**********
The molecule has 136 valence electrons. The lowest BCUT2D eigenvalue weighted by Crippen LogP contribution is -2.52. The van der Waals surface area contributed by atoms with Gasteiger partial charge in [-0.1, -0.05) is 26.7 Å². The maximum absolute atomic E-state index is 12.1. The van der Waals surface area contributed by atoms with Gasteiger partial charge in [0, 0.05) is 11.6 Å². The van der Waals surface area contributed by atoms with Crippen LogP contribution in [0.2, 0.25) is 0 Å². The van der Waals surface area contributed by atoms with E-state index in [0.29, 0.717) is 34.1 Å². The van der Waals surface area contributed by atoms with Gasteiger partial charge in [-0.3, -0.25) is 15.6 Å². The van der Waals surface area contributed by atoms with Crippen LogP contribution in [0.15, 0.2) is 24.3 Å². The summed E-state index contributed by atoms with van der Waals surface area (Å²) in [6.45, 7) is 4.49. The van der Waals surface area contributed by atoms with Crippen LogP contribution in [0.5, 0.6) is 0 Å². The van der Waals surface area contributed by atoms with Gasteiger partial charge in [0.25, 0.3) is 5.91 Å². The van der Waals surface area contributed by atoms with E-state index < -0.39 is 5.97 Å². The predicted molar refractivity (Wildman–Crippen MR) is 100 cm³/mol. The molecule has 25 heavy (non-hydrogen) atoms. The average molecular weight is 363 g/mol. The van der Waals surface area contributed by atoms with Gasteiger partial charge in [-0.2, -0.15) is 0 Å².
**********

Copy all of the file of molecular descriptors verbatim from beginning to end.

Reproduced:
The molecule has 136 valence electrons. The lowest BCUT2D eigenvalue weighted by Crippen LogP contribution is -2.52. The van der Waals surface area contributed by atoms with Gasteiger partial charge in [-0.1, -0.05) is 26.7 Å². The maximum absolute atomic E-state index is 12.1. The van der Waals surface area contributed by atoms with Gasteiger partial charge in [0, 0.05) is 11.6 Å². The van der Waals surface area contributed by atoms with Crippen LogP contribution in [0.2, 0.25) is 0 Å². The van der Waals surface area contributed by atoms with E-state index in [0.29, 0.717) is 34.1 Å². The van der Waals surface area contributed by atoms with Gasteiger partial charge in [-0.3, -0.25) is 15.6 Å². The van der Waals surface area contributed by atoms with Crippen LogP contribution in [0.15, 0.2) is 24.3 Å². The summed E-state index contributed by atoms with van der Waals surface area (Å²) in [6.45, 7) is 4.49. The van der Waals surface area contributed by atoms with Crippen LogP contribution in [0.5, 0.6) is 0 Å². The van der Waals surface area contributed by atoms with Gasteiger partial charge in [0.25, 0.3) is 5.91 Å². The van der Waals surface area contributed by atoms with E-state index < -0.39 is 5.97 Å². The predicted molar refractivity (Wildman–Crippen MR) is 100 cm³/mol. The molecule has 25 heavy (non-hydrogen) atoms. The average molecular weight is 363 g/mol. The van der Waals surface area contributed by atoms with Gasteiger partial charge in [-0.2, -0.15) is 0 Å².